UPX (Ultimate Packer for eXecutables) is a free and open source executable packer with a nice set of features distinguishing it from other executable packers. It is exceptionally useful if you need the executables to stay within a certain size limit, which is helpful when you want to store a large number of executables on distribution media like DVDs or CDs, for example.
UPX compresses executable files better than file archivers because it is specifically designed to pack executables. Be mindful though that UPX doesn’t create archives like WinRAR or WinZip, it just creates a compressed version of the executable and combines it with decompression code.
The most remarkable feature of UPX is that it decompresses compressed executables with no memory overhead. That’s because it utilizes in-place decompression. Most typically, executable packers allocate a block of memory to hold the decompressed data when decompressing as long as the executable is running. Even if you need to run an executable multiple times, this isn’t usually noticeable unless your operating system uses a swap file. In this case, because the operating system cannot reuse data blocks already created for previous decompressions, it will allocate new blocks to store decompressed data each time you run the file. However, this shouldn’t be an issue if you use UPX.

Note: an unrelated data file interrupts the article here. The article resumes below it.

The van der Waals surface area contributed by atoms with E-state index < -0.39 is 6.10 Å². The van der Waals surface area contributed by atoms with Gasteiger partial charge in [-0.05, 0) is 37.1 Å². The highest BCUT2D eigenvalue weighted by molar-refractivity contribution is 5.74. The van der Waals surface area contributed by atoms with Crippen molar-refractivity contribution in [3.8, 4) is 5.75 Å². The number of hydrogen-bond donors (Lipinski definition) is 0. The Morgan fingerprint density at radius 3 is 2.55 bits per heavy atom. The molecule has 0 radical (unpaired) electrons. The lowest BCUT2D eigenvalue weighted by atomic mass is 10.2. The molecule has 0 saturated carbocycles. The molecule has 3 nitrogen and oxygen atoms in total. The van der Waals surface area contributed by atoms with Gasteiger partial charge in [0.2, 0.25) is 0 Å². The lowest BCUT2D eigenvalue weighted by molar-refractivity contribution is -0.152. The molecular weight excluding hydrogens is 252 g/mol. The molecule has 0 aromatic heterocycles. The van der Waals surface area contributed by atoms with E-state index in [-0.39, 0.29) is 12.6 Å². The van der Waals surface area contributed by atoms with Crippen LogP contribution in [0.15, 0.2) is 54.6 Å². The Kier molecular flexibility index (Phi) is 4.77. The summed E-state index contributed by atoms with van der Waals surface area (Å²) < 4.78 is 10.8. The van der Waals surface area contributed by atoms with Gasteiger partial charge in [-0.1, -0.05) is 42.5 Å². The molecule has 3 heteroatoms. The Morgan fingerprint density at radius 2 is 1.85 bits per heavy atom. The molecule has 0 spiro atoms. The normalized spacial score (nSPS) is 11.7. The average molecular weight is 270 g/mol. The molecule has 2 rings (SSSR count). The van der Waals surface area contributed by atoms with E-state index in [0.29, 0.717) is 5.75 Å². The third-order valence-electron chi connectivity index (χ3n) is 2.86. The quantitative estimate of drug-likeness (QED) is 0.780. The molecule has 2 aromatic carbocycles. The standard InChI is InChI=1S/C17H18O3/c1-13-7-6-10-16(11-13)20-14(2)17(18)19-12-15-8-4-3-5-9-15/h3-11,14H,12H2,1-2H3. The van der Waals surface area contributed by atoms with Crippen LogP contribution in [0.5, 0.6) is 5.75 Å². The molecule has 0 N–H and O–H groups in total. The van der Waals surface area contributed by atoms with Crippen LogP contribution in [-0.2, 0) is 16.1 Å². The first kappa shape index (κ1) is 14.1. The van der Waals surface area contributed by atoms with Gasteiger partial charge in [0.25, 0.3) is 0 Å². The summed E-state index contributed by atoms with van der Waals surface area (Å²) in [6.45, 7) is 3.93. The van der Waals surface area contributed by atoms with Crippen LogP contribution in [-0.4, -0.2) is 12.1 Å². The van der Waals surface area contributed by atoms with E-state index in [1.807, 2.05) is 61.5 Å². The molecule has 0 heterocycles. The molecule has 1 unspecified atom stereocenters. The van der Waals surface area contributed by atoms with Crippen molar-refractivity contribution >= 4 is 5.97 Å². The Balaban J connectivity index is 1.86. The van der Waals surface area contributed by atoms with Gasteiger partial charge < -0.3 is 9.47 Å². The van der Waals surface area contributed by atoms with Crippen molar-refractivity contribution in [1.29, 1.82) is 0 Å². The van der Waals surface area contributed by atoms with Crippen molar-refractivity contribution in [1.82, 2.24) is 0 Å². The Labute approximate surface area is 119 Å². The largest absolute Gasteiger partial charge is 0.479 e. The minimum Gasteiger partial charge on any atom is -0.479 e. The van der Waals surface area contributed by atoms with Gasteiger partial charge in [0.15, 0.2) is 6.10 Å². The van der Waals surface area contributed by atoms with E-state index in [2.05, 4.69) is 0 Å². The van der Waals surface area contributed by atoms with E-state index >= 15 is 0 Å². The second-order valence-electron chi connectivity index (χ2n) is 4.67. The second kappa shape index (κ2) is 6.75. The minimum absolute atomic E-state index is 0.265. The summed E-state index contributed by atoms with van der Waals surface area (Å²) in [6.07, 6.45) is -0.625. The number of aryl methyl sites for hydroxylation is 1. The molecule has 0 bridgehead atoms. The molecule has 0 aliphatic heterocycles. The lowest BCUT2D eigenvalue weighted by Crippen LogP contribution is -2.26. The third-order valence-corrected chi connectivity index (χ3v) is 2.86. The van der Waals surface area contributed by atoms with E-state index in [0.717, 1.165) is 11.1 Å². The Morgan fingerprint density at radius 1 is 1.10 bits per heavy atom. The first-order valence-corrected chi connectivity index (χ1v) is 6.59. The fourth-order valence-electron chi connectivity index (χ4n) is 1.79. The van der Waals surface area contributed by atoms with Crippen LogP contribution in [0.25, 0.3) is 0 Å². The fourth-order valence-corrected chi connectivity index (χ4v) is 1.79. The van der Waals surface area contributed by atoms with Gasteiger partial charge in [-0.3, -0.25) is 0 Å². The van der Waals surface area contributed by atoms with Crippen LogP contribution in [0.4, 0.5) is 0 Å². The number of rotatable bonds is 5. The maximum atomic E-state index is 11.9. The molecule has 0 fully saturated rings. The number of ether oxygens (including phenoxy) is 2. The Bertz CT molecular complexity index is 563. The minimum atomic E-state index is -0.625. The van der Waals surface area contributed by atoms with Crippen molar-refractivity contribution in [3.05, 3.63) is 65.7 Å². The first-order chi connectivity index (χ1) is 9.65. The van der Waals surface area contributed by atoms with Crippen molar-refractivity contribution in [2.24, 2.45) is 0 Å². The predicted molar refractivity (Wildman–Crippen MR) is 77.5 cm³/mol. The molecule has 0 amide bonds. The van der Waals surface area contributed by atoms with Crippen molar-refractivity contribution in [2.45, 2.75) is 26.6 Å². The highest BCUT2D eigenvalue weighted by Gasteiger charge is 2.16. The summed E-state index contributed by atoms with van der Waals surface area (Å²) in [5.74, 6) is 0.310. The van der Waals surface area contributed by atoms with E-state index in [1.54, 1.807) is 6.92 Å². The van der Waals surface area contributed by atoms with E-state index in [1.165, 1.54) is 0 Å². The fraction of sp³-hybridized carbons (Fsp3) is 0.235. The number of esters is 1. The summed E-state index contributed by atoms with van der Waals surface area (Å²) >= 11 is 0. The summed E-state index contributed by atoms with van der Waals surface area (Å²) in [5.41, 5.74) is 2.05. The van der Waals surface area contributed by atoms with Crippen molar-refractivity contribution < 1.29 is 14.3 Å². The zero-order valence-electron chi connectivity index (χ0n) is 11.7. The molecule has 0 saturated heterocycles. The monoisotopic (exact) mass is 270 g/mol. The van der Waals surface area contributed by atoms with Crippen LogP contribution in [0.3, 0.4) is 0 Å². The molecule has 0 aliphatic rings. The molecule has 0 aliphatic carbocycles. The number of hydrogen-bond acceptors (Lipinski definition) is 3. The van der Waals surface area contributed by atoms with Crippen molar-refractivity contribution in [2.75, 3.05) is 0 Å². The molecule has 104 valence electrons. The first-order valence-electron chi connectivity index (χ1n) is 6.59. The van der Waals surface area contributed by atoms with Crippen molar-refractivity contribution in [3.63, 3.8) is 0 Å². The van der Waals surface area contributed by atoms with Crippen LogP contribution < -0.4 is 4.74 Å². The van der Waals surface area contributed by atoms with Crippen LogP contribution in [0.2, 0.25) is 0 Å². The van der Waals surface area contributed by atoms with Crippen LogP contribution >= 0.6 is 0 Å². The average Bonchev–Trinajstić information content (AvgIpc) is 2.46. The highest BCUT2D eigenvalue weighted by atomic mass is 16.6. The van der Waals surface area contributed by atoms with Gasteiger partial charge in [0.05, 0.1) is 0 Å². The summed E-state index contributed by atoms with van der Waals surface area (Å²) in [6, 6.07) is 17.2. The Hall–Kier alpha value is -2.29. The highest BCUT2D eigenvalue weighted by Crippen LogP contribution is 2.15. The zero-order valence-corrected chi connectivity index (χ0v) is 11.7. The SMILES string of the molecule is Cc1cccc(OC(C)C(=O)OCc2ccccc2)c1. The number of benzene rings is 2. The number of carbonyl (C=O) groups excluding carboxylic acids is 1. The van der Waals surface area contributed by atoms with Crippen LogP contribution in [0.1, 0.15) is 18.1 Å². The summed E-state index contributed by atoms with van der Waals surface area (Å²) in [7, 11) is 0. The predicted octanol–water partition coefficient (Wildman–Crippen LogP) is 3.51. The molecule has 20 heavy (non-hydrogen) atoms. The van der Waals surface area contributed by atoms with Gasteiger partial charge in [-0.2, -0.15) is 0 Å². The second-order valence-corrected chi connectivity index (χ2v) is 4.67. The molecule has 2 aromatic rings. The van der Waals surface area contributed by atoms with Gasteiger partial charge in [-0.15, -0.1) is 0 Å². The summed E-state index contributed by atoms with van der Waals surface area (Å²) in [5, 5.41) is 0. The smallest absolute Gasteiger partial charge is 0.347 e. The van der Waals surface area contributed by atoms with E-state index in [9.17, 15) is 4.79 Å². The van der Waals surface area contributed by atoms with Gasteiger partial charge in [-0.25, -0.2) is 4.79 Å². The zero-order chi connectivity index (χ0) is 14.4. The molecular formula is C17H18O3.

UPX compresses executables extremely fast – even on ancient systems running on Pentium 133, for instance, it compresses at 10 MB/sec.
Another advantage of UPX is that it is open source, meaning that it can be reconfigured to support new executable formats or new compression algorithms.
Like other executable packers, UPX makes reverse engineering much more difficult, although it cannot prevent it completely. It just makes the process costlier and thus less likely.
A common issue that UPX shares with other executable packers is that older virus scanners report compressed executables as viruses because of shared features between them. However, if you use a modern antivirus, you probably won’t run into this problem as most of the modern scanners are able to unpack different compression layers to examine the actual executable.
So is UPX necessary for you? If your computer or distribution media have enough storage for your executables, you can perfectly get along without UPX. After all, executable packers have been the most popular when Floppy disks with their extremely limited storage have still been widely used. But if you have strict storage requirements, UPX will surely come in handy.
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